Also, a Senate Medical Affairs Subcommittee approved several bills that were also adopted by the full Senate Medical Affairs Committee yesterday. They are:

H.3821 (Rep. Clary) which enacts the “Advanced Practice Registered Nurse (APRN) Act.” The bill expands the role of APRN’s relating to death certificates by allowing them to authorize crematories, sign death certificates, certify the manner of death and execute do not resuscitate orders among other things. The bill now goes to the Senate for consideration.

H.4004 (Reps. Clary, G.M. Smith, Lucas and Ridgeway) which enacts the “Physician Orders for Scope of Treatment (POST) Act.” The bill enables certain persons to execute a POST form signed by a physician that sets forth the patient’s wishes for life-sustaining care and requires health care providers and facilities to accept the form as a valid medical order.

H.3602 (Reps. Rose, Caskey and Weeks) adds an additional category relating to persons who make health care decisions for a patient who is unable to consent.

All three bill now go to the full Senate for consideration.

The SC Palliative Care and Quality of Life Study Committee held its third meeting. The committee was created by a Joint Resolution and is tasked with advising the Department on Aging on matters related to the establishment, maintenance, operation and outcome evaluation of palliative care initiatives in our state. By Dec. 31, 2019, the committee shall submit a report to the Governor and General Assembly on its findings. The committee heard updates from several workgroups and held a general discussion about a number of topics moving forward, including proposing a recommendation to require palliative care as part of annual continuing education for healthcare providers. The committee agreed to review in detail similar study committee recommendations from other states, particularly Georgia and Texas. Both of those states’ recommendations included a permanent Palliative Care Council. The committee meets on the fourth Thursday of each month.


Republican Stewart Jones won the special election to fill the vacated South Carolina State House District 14 seat in Greenwood and Laurens counties. Jones defeated Democrat Garrett McDaniel in the election this past Tuesday. Jones, 35, is a member of Laurens County Council. The vacancy was created by the resignation of former Rep. Mike Pitts (R-Laurens) for health reasons.


A House Judiciary Subcommittee approved S.105 (Campbell and Sheheen). This is the animal welfare bill that passed the senate last year and was reintroduced this year. The legislation was developed from recommendations of the Animal Welfare Task Force. The bill now goes to the full Judiciary Committee.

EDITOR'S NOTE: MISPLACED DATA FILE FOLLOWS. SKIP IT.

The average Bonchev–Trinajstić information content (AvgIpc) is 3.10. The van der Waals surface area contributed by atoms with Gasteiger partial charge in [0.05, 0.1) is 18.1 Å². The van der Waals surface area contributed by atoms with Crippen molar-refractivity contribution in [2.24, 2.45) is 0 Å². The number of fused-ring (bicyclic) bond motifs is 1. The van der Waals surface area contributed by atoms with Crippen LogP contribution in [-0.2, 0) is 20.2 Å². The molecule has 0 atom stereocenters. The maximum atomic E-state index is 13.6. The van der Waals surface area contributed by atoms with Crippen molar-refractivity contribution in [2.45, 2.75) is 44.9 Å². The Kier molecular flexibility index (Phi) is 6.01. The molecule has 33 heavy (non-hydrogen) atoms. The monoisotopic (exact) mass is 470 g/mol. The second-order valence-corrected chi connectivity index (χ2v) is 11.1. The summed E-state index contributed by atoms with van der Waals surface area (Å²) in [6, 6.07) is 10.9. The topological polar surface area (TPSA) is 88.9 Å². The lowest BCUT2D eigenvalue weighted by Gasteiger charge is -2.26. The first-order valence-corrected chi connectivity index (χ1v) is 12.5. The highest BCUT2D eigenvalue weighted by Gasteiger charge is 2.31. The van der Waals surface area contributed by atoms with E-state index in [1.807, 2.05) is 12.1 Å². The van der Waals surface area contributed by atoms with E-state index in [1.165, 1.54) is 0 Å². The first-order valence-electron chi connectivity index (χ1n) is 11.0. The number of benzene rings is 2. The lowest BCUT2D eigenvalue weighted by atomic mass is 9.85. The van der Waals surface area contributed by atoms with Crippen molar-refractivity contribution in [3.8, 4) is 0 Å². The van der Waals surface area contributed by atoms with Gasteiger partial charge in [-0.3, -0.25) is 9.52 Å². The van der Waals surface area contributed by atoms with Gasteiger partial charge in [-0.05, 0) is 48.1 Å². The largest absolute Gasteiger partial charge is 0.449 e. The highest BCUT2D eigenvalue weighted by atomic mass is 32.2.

The Senate Family & Veterans’ Services Committee met on Wednesday and once again took testimony on the governor’s nomination of Mr. Stephen F. Morris as Director to the Department on Aging. Morris has been serving as interim director since December and acknowledged morale and personnel issues at the agency and was again asked numerous questions about his leadership abilities to resolve those issues. The committee returned from Executive Session and agreed to forward the nomination to the full Senate but without a recommendation for confirmation as members still have lingering questions regarding multiple issues brought to the committee. The full Senate is expected to take up the nomination next week.

The Senate Labor, Commerce and Industry Committee unanimously approved the governor’s nomination of Mr. Daniel Ellzey of Columbia to be Executive Director of the Department of Employment and Workforce. Ellzey, an attorney, previously practiced labor and employment law and was an executive with Toyota. If confirmed, he will succeed Cheryl Stanton, the state’s prior workforce director, who resigned in December. His nomination now goes to the full Senate for consideration.



H. 4473 (Rep. Mace) Legalizes the possession of one ounce or less of marijuana for a person with a terminal illness. Referred to Committee on Judiciary.


S. 785 (Senators Peeler, Leatherman, Setzler and Massey) Sine Die Resolution. Referred to the Committee on Operations and Management.


Six legislative days remain in the session prior to the May 9 adjournment date.